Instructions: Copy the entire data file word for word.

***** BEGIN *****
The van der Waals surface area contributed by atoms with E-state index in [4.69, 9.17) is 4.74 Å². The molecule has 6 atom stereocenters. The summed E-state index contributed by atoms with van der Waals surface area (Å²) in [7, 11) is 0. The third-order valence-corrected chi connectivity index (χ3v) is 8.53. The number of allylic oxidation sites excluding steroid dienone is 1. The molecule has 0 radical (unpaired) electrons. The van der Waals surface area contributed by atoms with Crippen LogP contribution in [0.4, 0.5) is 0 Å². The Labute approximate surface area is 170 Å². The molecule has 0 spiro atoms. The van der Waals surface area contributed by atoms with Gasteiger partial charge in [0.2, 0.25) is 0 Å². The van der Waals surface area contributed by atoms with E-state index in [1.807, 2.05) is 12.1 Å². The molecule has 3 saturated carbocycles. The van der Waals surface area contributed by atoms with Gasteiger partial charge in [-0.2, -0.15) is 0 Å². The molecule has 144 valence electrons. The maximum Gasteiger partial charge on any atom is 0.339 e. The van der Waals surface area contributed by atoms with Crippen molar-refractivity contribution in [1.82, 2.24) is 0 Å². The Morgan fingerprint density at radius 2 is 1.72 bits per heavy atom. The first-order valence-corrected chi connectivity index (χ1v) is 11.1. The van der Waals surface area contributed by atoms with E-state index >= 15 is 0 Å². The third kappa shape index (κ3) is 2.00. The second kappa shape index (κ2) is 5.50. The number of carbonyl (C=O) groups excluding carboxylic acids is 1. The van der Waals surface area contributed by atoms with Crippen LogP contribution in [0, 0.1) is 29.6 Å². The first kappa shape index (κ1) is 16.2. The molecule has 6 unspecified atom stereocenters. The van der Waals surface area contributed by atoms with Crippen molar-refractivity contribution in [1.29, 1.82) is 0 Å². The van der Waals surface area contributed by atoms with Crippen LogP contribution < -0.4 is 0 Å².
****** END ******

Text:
The van der Waals surface area contributed by atoms with E-state index in [4.69, 9.17) is 4.74 Å². The molecule has 6 atom stereocenters. The summed E-state index contributed by atoms with van der Waals surface area (Å²) in [7, 11) is 0. The third-order valence-corrected chi connectivity index (χ3v) is 8.53. The number of allylic oxidation sites excluding steroid dienone is 1. The molecule has 0 radical (unpaired) electrons. The van der Waals surface area contributed by atoms with Crippen LogP contribution in [0.4, 0.5) is 0 Å². The Labute approximate surface area is 170 Å². The molecule has 0 spiro atoms. The van der Waals surface area contributed by atoms with Gasteiger partial charge in [0.2, 0.25) is 0 Å². The van der Waals surface area contributed by atoms with E-state index in [1.807, 2.05) is 12.1 Å². The molecule has 3 saturated carbocycles. The van der Waals surface area contributed by atoms with Gasteiger partial charge in [-0.2, -0.15) is 0 Å². The molecule has 144 valence electrons. The maximum Gasteiger partial charge on any atom is 0.339 e. The van der Waals surface area contributed by atoms with Crippen molar-refractivity contribution in [1.82, 2.24) is 0 Å². The Morgan fingerprint density at radius 2 is 1.72 bits per heavy atom. The first-order valence-corrected chi connectivity index (χ1v) is 11.1. The van der Waals surface area contributed by atoms with E-state index >= 15 is 0 Å². The third kappa shape index (κ3) is 2.00. The second kappa shape index (κ2) is 5.50. The number of carbonyl (C=O) groups excluding carboxylic acids is 1. The van der Waals surface area contributed by atoms with Crippen LogP contribution in [0, 0.1) is 29.6 Å². The first kappa shape index (κ1) is 16.2. The molecule has 6 unspecified atom stereocenters. The van der Waals surface area contributed by atoms with Crippen molar-refractivity contribution in [1.29, 1.82) is 0 Å². The van der Waals surface area contributed by atoms with Crippen LogP contribution < -0.4 is 0 Å².